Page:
Forbes, the chairman and editor-in-chief of Forbes Media, said former Florida Gov. Jeb Bush had the right strategy while he was in the race, but the wrong execution.
"[Bush] talked about 4 percent GDP growth. I understood what he was saying, but [to] most people it sounds like a hair formula," Forbes said. "Bush was too abstract," he continued, arguing Bush failed to connect the dots and convey how his ideas would change the country.
Forbes said candidate and president Ronald Reagan, on the other hand, was great at communicating his vision. "Reagan had a wonderful way of translating these things in a way people would actually understand how they might improve their lives and the country."
Reagan was a larger-than-life figure, Forbes added. "But Reagan always made sure it was beyond him. It was not just the personality. He had something he stood for."
The current candidates vying to stay alive in the Trump-dominated race should use some of Reagan's tricks of the trade, he said. "You just can't say, 'I don't like Donald Trump; I don't like what he does.' You have to have an alternative. And that's why, I think, you're seeing people rally around Cruz."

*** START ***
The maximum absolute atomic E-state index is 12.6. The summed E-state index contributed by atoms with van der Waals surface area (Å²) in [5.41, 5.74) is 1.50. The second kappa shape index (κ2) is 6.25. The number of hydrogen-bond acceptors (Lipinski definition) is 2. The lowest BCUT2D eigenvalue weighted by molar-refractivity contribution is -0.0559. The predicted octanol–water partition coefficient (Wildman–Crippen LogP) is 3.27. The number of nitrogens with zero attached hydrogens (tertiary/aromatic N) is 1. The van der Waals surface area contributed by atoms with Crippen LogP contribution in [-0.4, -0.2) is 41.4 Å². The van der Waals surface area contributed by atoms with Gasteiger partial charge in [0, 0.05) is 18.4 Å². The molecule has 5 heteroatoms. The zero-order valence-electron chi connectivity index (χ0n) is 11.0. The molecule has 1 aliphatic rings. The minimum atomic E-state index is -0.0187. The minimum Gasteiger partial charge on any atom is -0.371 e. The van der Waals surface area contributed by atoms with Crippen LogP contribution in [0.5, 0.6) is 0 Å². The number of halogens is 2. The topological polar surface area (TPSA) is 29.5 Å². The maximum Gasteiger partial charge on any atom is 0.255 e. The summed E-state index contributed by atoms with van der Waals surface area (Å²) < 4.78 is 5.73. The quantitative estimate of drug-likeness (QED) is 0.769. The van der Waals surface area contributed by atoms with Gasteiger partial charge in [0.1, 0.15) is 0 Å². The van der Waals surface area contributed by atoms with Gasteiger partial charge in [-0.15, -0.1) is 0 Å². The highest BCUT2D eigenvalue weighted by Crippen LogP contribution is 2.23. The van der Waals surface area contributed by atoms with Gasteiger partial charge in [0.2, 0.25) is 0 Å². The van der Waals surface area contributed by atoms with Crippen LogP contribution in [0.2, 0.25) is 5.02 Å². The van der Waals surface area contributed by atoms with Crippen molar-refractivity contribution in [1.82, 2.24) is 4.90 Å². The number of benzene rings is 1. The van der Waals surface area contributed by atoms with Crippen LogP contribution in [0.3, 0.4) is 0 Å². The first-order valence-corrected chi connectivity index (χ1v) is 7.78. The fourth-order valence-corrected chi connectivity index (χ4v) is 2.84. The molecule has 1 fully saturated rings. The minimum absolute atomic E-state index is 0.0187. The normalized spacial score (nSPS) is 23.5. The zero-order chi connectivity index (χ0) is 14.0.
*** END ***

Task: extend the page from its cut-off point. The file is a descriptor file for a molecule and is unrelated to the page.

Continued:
Over the weekend, Trump was forced to address the violent encounters at his campaign events.
The billionaire businessman criticized the protesters who forced him to cancel an event in Chicago on Friday. On NBC's "Meet the Press" on Sunday, Trump said: "I do not accept responsibility. I do not condone violence in any shape."
On the campaign trail, Cruz won the most delegates awarded in the Wyoming Republican conventions Saturday, while Rubio narrowly beat Kasich in Washington, D.C.
The Florida primary was seen as make or break for Rubio, who trails in his home state to Trump by 18.7 percentage points in the latest polls aggregated by RealClear Politics.
If Trump were to get to this summer's GOP convention with a plurality of delegates but not enough to claim the nomination outright, Forbes said it would be "chaotic."
"If you have a contested convention, each delegate is going to want his or her 15 minutes of fame," he argued. "There is no bosses."
"The dirty little secret today is there is no establishment, certainly not on the Republican side," Forbes said. "You have officials from the past, [and] party officials today being paid by donors. They have no clout."